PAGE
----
No. While Crohn’s and ulcerative colitis have some similarities—both being inflammatory bowel diseases and causing inflammation—they’re different in important respects.
Some of the differences between Crohn’s and ulcerative colitis include:
UC INFLAMMATION usually starts in the rectum and lower colon, and it can spread continuously to the entire colon.
CROHN’S INFLAMMATION can penetrate the bowel wall and appear in patches in the entire GI tract.
PEOPLE WITH UC can often have bloody stools.
PEOPLE WITH CROHN'S don’t usually see blood in their stools.
PEOPLE WITH UC may feel pain on the left side, while the specific location depends on the type of UC.
PEOPLE WITH CROHN'S typically feel pain on the lower right part of the abdomen.
If you have recurring symptoms, it is best to schedule an appointment with a gastroenterologist who specializes in treating IBD.
If they suspect that you may have ulcerative colitis, they’ll likely perform certain tests and procedures to help confirm or rule out the diagnosis. Here are some of the more common diagnostic tests:
Doctors rely on visual evidence to diagnose ulcerative colitis. Imaging tests provide a clearer view of where ulcerative colitis is active in the colon and spot possible complications. Some imaging tests for ulcerative colitis that are used for diagnosis and monitoring are listed below—but there are others your doctor may recommend.
Endoscopy uses a thin, flexible tube with a lighted camera inside the tip (called an endoscope) that allows doctors to explore different parts of the colon. An endoscopy can show signs of inflammation and help your gastroenterologist determine the severity of ulcerative colitis. It’s also an important test in helping doctors monitor UC activity over time.
Endoscopy can also include tests like:
An endoscopy may be combined with an ultrasound. An ultrasound probe is attached to the endoscope to create specialized images deep down in the intestines.
This uses a capsule containing a tiny video camera, an LED light, a radio transmitter, and a battery. The capsule is swallowed, and as it travels through the intestines, the camera takes pictures that are sent to a computer. A doctor views the images to check for signs of ulcerative colitis. What happens to the capsule? It passes through the stool.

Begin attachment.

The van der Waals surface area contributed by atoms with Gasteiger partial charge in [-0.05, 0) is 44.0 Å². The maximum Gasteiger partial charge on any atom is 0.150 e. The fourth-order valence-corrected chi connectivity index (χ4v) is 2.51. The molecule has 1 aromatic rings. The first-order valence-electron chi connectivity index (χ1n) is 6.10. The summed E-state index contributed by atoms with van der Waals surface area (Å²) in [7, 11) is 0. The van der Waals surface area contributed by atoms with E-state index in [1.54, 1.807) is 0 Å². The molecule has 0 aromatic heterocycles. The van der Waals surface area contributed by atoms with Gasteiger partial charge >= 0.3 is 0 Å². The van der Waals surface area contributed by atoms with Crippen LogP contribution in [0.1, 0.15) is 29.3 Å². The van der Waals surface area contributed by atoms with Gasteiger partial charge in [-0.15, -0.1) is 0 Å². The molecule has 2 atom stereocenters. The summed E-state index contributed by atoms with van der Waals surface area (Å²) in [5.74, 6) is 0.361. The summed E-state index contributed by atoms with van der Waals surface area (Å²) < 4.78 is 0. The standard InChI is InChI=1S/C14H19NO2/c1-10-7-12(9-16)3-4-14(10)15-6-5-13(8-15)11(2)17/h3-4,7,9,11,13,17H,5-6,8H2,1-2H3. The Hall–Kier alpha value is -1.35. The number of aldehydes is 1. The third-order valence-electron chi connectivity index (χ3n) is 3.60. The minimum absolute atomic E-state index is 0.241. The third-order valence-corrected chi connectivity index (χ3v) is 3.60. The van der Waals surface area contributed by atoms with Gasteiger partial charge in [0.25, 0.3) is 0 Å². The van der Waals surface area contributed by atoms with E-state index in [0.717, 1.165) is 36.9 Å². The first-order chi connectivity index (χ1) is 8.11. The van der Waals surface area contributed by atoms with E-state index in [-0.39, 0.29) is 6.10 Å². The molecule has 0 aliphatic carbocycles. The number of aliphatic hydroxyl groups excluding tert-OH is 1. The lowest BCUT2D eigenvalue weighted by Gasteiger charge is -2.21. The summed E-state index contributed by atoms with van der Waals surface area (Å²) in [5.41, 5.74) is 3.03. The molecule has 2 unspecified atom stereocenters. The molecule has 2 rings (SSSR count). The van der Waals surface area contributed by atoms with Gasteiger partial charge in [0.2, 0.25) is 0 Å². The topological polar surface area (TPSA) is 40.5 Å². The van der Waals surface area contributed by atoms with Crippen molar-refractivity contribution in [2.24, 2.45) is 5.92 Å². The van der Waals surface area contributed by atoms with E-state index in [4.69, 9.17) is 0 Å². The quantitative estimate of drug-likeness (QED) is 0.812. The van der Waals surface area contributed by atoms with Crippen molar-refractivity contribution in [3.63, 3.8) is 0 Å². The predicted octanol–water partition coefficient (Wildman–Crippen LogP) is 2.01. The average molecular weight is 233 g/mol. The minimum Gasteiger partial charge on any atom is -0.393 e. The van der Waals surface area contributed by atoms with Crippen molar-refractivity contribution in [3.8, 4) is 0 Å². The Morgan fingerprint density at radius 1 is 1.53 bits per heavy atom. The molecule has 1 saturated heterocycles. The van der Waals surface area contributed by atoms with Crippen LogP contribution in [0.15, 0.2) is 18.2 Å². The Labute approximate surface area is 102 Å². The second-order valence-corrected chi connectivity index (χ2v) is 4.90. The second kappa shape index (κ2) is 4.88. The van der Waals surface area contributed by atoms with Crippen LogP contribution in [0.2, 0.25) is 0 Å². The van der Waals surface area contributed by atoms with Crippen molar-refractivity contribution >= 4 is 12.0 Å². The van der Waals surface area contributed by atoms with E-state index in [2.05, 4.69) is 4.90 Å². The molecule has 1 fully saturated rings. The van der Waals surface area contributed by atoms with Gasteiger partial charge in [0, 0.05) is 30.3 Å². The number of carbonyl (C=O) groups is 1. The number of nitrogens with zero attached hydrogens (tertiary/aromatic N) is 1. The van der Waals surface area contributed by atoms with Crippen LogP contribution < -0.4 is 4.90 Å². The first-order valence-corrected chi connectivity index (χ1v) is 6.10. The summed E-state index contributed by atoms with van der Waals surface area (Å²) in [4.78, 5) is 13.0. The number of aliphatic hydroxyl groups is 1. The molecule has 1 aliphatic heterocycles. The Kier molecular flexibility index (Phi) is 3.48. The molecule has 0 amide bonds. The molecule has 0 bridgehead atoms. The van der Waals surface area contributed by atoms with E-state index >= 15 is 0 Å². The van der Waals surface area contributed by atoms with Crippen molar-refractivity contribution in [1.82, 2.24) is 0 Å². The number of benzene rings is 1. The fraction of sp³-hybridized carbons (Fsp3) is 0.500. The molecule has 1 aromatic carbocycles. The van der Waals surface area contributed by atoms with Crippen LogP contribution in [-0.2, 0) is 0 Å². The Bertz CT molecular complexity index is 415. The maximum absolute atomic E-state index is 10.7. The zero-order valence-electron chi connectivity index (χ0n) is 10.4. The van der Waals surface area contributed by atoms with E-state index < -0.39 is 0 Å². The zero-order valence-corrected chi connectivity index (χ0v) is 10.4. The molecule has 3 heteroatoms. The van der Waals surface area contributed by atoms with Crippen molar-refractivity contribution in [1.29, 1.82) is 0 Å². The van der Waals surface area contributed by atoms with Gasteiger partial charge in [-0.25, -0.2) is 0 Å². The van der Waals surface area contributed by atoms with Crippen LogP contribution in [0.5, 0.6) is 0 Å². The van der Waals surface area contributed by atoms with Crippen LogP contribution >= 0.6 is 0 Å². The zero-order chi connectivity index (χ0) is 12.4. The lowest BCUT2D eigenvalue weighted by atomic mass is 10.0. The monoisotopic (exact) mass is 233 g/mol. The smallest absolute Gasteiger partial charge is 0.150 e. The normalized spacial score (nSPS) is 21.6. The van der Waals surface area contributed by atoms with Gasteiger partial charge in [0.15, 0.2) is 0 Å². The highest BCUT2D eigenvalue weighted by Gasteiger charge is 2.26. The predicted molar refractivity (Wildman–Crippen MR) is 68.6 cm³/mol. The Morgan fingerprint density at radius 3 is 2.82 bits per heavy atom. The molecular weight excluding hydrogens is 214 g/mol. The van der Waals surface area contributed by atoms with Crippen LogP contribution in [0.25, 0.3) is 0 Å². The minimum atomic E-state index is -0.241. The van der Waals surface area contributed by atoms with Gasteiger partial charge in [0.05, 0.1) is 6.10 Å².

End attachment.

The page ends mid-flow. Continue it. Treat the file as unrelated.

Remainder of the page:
During an endoscopy, a doctor can take a biopsy, which is the removal and examination of a small piece of tissue. The examination happens after the endoscopy and looks at cells to see if inflammation is occurring, even if the tissue appears normal on the surface.
When your doctor needs to evaluate a larger portion of your intestine or outside the bowel, radiologic exams or diagnostic imaging like these tests will be performed.
A large magnet and radio waves help doctors look at internal organs and their structures, including muscles, soft tissue, and the brain. It does so without subjecting the body to radiation and can provide a clear picture of the body, showing impacts of the disease beyond the intestine.
Even though blood and stool tests alone can’t diagnose ulcerative colitis, they’re important tools in diagnosing and monitoring it. Below are some of the tests used for ulcerative colitis.
When you visit a doctor, they can administer a type of test called indexes. These tests may include a list of questions about your health but also information related to physical findings of ulcerative colitis.
The Mayo Score is an index for ulcerative colitis. It has a set of questions for a patient and a set of questions for their doctor. Answers are rated on a scale of 1-3. The final score helps a doctor to determine the severity of your ulcerative colitis.
Yes. There are three types based on how much of the colon is affected: proctitis, left-sided colitis, and extensive colitis (pancolitis). Each one can affect you in different ways. Make sure to talk to a doctor about any symptoms you may be experiencing so they can determine the specific type of ulcerative colitis you have and what the most effective treatment can be.
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